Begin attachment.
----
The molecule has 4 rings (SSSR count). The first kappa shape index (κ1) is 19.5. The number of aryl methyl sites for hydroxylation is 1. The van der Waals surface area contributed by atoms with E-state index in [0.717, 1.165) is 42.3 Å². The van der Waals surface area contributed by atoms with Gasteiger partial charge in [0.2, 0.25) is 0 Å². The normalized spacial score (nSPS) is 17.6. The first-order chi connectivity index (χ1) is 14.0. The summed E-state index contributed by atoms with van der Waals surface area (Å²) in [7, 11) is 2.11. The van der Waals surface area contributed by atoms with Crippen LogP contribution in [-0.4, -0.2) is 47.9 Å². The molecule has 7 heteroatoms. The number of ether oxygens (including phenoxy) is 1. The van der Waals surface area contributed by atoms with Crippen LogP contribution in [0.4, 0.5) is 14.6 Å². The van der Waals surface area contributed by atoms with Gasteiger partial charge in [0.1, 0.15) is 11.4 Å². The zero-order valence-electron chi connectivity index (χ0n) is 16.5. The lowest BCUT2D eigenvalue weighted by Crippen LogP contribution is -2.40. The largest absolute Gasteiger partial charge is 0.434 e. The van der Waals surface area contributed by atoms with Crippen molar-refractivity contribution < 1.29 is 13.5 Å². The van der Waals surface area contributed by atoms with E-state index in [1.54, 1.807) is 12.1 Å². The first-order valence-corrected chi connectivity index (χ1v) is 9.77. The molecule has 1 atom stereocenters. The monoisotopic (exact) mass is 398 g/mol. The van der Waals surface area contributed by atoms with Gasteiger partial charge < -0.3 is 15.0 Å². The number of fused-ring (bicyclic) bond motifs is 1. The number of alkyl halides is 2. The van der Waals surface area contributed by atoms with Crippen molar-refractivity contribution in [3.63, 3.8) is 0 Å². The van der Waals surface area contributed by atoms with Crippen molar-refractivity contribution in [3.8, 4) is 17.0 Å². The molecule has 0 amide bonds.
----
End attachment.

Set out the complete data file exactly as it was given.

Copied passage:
The molecule has 4 rings (SSSR count). The first kappa shape index (κ1) is 19.5. The number of aryl methyl sites for hydroxylation is 1. The van der Waals surface area contributed by atoms with E-state index in [0.717, 1.165) is 42.3 Å². The van der Waals surface area contributed by atoms with Gasteiger partial charge in [0.2, 0.25) is 0 Å². The normalized spacial score (nSPS) is 17.6. The first-order chi connectivity index (χ1) is 14.0. The summed E-state index contributed by atoms with van der Waals surface area (Å²) in [7, 11) is 2.11. The van der Waals surface area contributed by atoms with Crippen LogP contribution in [-0.4, -0.2) is 47.9 Å². The molecule has 7 heteroatoms. The number of ether oxygens (including phenoxy) is 1. The van der Waals surface area contributed by atoms with Crippen LogP contribution in [0.4, 0.5) is 14.6 Å². The van der Waals surface area contributed by atoms with Gasteiger partial charge in [0.1, 0.15) is 11.4 Å². The zero-order valence-electron chi connectivity index (χ0n) is 16.5. The lowest BCUT2D eigenvalue weighted by Crippen LogP contribution is -2.40. The largest absolute Gasteiger partial charge is 0.434 e. The van der Waals surface area contributed by atoms with Crippen molar-refractivity contribution < 1.29 is 13.5 Å². The van der Waals surface area contributed by atoms with E-state index in [1.54, 1.807) is 12.1 Å². The first-order valence-corrected chi connectivity index (χ1v) is 9.77. The molecule has 1 atom stereocenters. The monoisotopic (exact) mass is 398 g/mol. The van der Waals surface area contributed by atoms with Gasteiger partial charge < -0.3 is 15.0 Å². The number of fused-ring (bicyclic) bond motifs is 1. The number of alkyl halides is 2. The van der Waals surface area contributed by atoms with Crippen molar-refractivity contribution in [3.63, 3.8) is 0 Å². The van der Waals surface area contributed by atoms with Crippen molar-refractivity contribution in [3.8, 4) is 17.0 Å². The molecule has 0 amide bonds.